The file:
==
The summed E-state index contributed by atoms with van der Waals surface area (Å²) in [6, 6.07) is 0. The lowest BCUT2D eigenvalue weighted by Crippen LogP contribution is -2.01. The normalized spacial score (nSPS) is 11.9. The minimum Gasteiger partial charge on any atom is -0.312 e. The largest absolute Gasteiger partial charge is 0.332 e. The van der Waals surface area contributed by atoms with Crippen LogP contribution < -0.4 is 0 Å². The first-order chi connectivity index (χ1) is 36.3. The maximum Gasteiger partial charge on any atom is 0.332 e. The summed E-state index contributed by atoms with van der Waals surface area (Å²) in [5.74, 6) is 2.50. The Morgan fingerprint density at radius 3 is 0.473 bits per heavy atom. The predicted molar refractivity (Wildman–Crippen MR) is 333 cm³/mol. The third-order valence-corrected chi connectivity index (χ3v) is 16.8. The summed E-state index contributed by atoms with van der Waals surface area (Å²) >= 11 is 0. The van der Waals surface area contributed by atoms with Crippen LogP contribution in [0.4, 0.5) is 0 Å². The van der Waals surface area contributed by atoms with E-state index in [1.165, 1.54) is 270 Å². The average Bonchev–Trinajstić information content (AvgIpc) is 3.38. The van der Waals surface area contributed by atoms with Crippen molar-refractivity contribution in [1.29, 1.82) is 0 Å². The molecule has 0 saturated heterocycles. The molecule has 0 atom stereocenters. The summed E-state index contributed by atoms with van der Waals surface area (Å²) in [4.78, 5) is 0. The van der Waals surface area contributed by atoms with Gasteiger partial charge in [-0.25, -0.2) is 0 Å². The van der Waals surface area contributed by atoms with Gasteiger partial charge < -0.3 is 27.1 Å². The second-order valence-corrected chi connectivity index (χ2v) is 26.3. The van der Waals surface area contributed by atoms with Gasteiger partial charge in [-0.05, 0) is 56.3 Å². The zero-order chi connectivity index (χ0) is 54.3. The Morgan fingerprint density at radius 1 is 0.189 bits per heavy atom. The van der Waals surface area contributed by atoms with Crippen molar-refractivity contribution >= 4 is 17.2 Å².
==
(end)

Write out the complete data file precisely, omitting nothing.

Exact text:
The summed E-state index contributed by atoms with van der Waals surface area (Å²) in [6, 6.07) is 0. The lowest BCUT2D eigenvalue weighted by Crippen LogP contribution is -2.01. The normalized spacial score (nSPS) is 11.9. The minimum Gasteiger partial charge on any atom is -0.312 e. The largest absolute Gasteiger partial charge is 0.332 e. The van der Waals surface area contributed by atoms with Crippen LogP contribution < -0.4 is 0 Å². The first-order chi connectivity index (χ1) is 36.3. The maximum Gasteiger partial charge on any atom is 0.332 e. The summed E-state index contributed by atoms with van der Waals surface area (Å²) in [5.74, 6) is 2.50. The Morgan fingerprint density at radius 3 is 0.473 bits per heavy atom. The predicted molar refractivity (Wildman–Crippen MR) is 333 cm³/mol. The third-order valence-corrected chi connectivity index (χ3v) is 16.8. The summed E-state index contributed by atoms with van der Waals surface area (Å²) >= 11 is 0. The van der Waals surface area contributed by atoms with Crippen LogP contribution in [0.4, 0.5) is 0 Å². The van der Waals surface area contributed by atoms with E-state index in [1.165, 1.54) is 270 Å². The average Bonchev–Trinajstić information content (AvgIpc) is 3.38. The van der Waals surface area contributed by atoms with Crippen molar-refractivity contribution in [1.29, 1.82) is 0 Å². The molecule has 0 saturated heterocycles. The molecule has 0 atom stereocenters. The summed E-state index contributed by atoms with van der Waals surface area (Å²) in [4.78, 5) is 0. The van der Waals surface area contributed by atoms with Gasteiger partial charge in [-0.25, -0.2) is 0 Å². The van der Waals surface area contributed by atoms with Gasteiger partial charge < -0.3 is 27.1 Å². The second-order valence-corrected chi connectivity index (χ2v) is 26.3. The van der Waals surface area contributed by atoms with Gasteiger partial charge in [-0.05, 0) is 56.3 Å². The zero-order chi connectivity index (χ0) is 54.3. The Morgan fingerprint density at radius 1 is 0.189 bits per heavy atom. The van der Waals surface area contributed by atoms with Crippen molar-refractivity contribution >= 4 is 17.2 Å².